Online business 101: choosing the right brand – Lexology

Review your content’s performance and reach.
Become your target audience’s go-to resource for today’s hottest topics.
Understand your clients’ strategies and the most pressing issues they are facing.
Keep a step ahead of your key competitors and benchmark against them.
add to folder:
Questions? Please contact [email protected]
Last week, the Macpherson Kelley IP team presented a webinar entitled “Untangling the Web of Fakes”, focussing on e-commerce, online infringement and false online reviews. I want to revisit the content of that webinar in a series of articles, to be published over the next few weeks.
In the first segment of the webinar, I spoke with my colleague Paul Kirton about choosing the right branding for the business and then protecting that branding.
Broadly speaking, branding runs on a spectrum from distinctive to descriptive. Think of “Apple”. It has nothing to do with phones or computers. It is a distinctive trade mark when used in relation to those types of goods. A made up word is also generally distinctive. On the other hand, a name following the “geographic location + type of business” template is wholly descriptive.
Distinctive trade marks are much easier to protect than descriptive ones. Descriptive names often become lost among competitors using similar or identical descriptive terms. They might work for bricks & mortar retail. For example “[Suburb name] Fish & Chips”. But for online businesses, they’re generally terrible.
Apart from the practicality of standing out from the crowd, protecting the brand through registration as a trade mark is much easier for a distinctive trade mark. This is because other traders may have a legitimate need to use descriptive brands for their own business. Maybe there are two fish & chip shops in the same suburb. The law leaves that open by not allowing one person to monopolise such trade marks, unless they can demonstrate that through use, they have acquired a sufficient reputation in the trade mark. But that may take years to achieve, if at all.
Assuming that you have developed a great distinctive brand for your business, the second issue is the availability of that brand for use. Does somebody else already have a trade mark registration for a substantially identical or deceptively similar trade mark, in relation to similar goods or services? Or in relation to goods that are closely related to the services that you wish to provide?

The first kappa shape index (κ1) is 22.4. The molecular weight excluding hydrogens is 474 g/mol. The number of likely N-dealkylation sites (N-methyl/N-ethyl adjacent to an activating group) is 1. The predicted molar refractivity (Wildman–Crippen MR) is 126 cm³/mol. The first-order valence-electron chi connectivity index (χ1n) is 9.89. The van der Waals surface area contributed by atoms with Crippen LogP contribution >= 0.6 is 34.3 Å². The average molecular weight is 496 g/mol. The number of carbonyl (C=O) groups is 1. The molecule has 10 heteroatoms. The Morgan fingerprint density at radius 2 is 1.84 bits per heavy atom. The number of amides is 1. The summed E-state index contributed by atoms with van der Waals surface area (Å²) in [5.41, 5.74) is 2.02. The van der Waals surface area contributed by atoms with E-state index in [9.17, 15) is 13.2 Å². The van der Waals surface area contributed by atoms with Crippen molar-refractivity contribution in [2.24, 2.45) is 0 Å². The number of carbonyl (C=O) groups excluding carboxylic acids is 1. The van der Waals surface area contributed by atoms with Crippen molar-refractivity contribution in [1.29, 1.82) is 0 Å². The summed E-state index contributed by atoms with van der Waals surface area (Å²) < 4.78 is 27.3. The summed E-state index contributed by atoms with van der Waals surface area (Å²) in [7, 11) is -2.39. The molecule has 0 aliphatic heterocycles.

If there is a conflicting registration, it can not only block your attempt to register your new brand, but it also places you at risk of infringing the existing trade mark. It’s not a great way to celebrate your business launch when you receive a “cease and desist” letter before the balloons from the launch party have even deflated.
Infringement risks can also come from the reputational rights of others. If somebody in that industry uses similar branding, then your branding may be misleading or deceptive, or a common law passing off.
Finally, Australia has a “first to use or file” trade mark system. It means that if they have used but not yet registered a substantially identical trade mark in relation to those same goods or services, they may be able to use those rights to defeat your trade mark application. They could also potentially register their trade mark and sue you for infringement. Even if they have little reputation in their trade mark
This makes comprehensive prior trade mark vetting searches particularly important in Australia. Those searches need to cover both registered and unregistered trade marks in order to be meaningful.
Once you have chosen your branding, you should register it as a trade mark. Trade mark registration is a country-by-country process (with some regional exceptions such as a European Union trade mark).
This maximises the protectability of the trade mark, because you are not reliant on demonstrating acquired reputation in your branding. That protection is Australia-wide, lasts for 10 years and thereafter can be easily renewed in 10 year increments.
Online considerations
Online businesses generally rely on their online identifiers. Is a workable domain name available? Does a competing or similar business use a similar domain name that could lead to confusion? What about if somebody types in a common misspelling of your domain name? Are they likely to continue searching for you or stay on the site where they have landed?
If you’re going to be active on social media, what about the right Instagram account name or Twitter handle? This brings up an important international issue. While your .au trade mark and domain name may be available in Australia, your social media services are global. Your desired name may be held by a similar business elsewhere.
Ideally, you’ll want to register your domain name and any obvious misspellings or abbreviations. They can be redirected to your main site, but will reduce the risk of somebody else using them for a misleading purpose (eg to send phishing emails).
So the take-aways from the first part of our webinar were:
add to folder:
If you would like to learn how Lexology can drive your content marketing strategy forward, please email [email protected].
© Copyright 2006 – 2022 Law Business Research


Leave a Comment